Hip-Hop Fridays: Black Kids' Self Image - No Progress by Marian Wright Edelman

In her new award-winning documentary "A Girl Like Me," 17-year-old New York high school student and filmmaker Kiri Davis recreates the famous "doll study" cited in Brown v. Board of Education to demonstrate harmful effects of racism and racial segregation on young children.

Davis said she wanted to test "how far we've come" in developing positive self-image and self-esteem among our children. But what she learned in her study was we haven't really progressed much.

The doll study was designed in 1939 by pioneering black psychologist Dr. Kenneth Clark and his wife and partner Dr. Mamie Phipps Clark. They would show a young child two dolls, one black and one white, and ask which doll was pretty, which was nice, and which was bad. They weren't surprised to find the white children they interviewed overwhelmingly preferred the white dolls.

But when they interviewed black children, they found two-thirds of them also said the white dolls were the nice, pretty ones, and the black dolls were bad. By the time Brown v. Board of Education appeared before the Supreme Court in 1954, the Clarks had years of data leading them to conclude racial segregation and negative images of blacks damaged many black children's sense of identity and self-esteem.

But how would these results hold 50 years after Brown? Davis' documentary shows the sad answer. In her sample of 21 black 4- and 5-year-olds at a Harlem childcare center, 15 children preferred the white doll - the same ratio the Clarks found in the 1940s and 1950s.

How painful it is to watch interviews with the children and hear their honest and simple answers. "Why do you think this doll is the nice one?" "Because she's white." "Why do you think this doll is the bad one?" "Because she's black."

One of the children, who had said she thinks the black doll is bad, is shown answering a follow-up question: "Which doll looks like you?" The little girl hesitates, touches both, and slowly pushes the black doll forward.

In the film, Davis interviews several of her peers - teenage black girls - about their ideas of black beauty. The girls all say since they were very young they've been exposed to the idea light skin and long straight hair make a black girl pretty. One girl said she always assumed she was ugly because she was the darkest person in her family.

The girls talk about friends who've tried soaking in a tub with a capful of bleach in the water and relatives who start using bleaching cream on their daughters at age 6 - stories that could have been shared by black girls 50 or 100 years ago. And for the small girls and boys in the film who said they would rather play with the white doll, how disappointing that almost 70 years after the Clarks' studies, adults haven't given them a stronger sense of positive self-identity and self-respect.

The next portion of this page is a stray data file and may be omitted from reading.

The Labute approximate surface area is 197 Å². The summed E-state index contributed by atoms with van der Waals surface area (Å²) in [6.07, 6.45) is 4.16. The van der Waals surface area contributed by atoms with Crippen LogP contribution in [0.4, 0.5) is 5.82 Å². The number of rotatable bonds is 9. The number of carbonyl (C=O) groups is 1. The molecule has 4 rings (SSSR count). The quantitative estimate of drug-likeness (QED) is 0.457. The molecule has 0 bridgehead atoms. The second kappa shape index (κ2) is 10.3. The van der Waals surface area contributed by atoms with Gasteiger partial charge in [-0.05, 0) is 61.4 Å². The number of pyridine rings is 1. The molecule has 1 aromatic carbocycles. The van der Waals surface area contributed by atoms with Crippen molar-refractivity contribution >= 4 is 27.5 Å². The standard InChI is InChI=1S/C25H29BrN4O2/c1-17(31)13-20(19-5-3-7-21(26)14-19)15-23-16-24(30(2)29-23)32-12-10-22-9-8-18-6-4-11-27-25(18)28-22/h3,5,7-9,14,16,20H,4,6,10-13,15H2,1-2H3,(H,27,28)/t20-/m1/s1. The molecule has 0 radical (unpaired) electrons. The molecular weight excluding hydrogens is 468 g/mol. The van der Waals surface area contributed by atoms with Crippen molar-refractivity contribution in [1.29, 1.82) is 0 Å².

A provocative op-ed piece by columnist Leonard Pitts, Jr., in The Miami Herald after Davis' film was released, argues that black adults share more of the blame for the results. But "[w]hat's different now is African Americans are, themselves, often the makers and gatekeepers. Under our aegis, the images have, in many ways, gotten worse.

"To surf music video channels is to be immersed in black culture as conceived by a new generation, a lionization of pimps and gold diggers, hustlers and thugs who toss the N-word with a gusto that would do the Klan proud... . That too few of us are willing to accept responsibility is driven home every time one of those black children chooses a white doll."

Will we adults respond by taking more responsibility for teaching our children the truth? That point reinforces a Clark observation from the original studies: black children with positive black role models didn't reject the black dolls. The solution is the same as 50 years ago - to make sure more black children have strong black role models.

And for some of that, at least, the ball's in our court. I'm so proud of Kiri Davis for creating a powerful and remarkable film about these questions.

Marian Wright Edelman is president and founder of the Children's Defense Fund and its Action Council whose Leave No Child Behind mission is to ensure every child a successful passage to adulthood. Column distributed by MinutemanMedia.org.

Marian Wright Edelman

Friday, February 23, 2007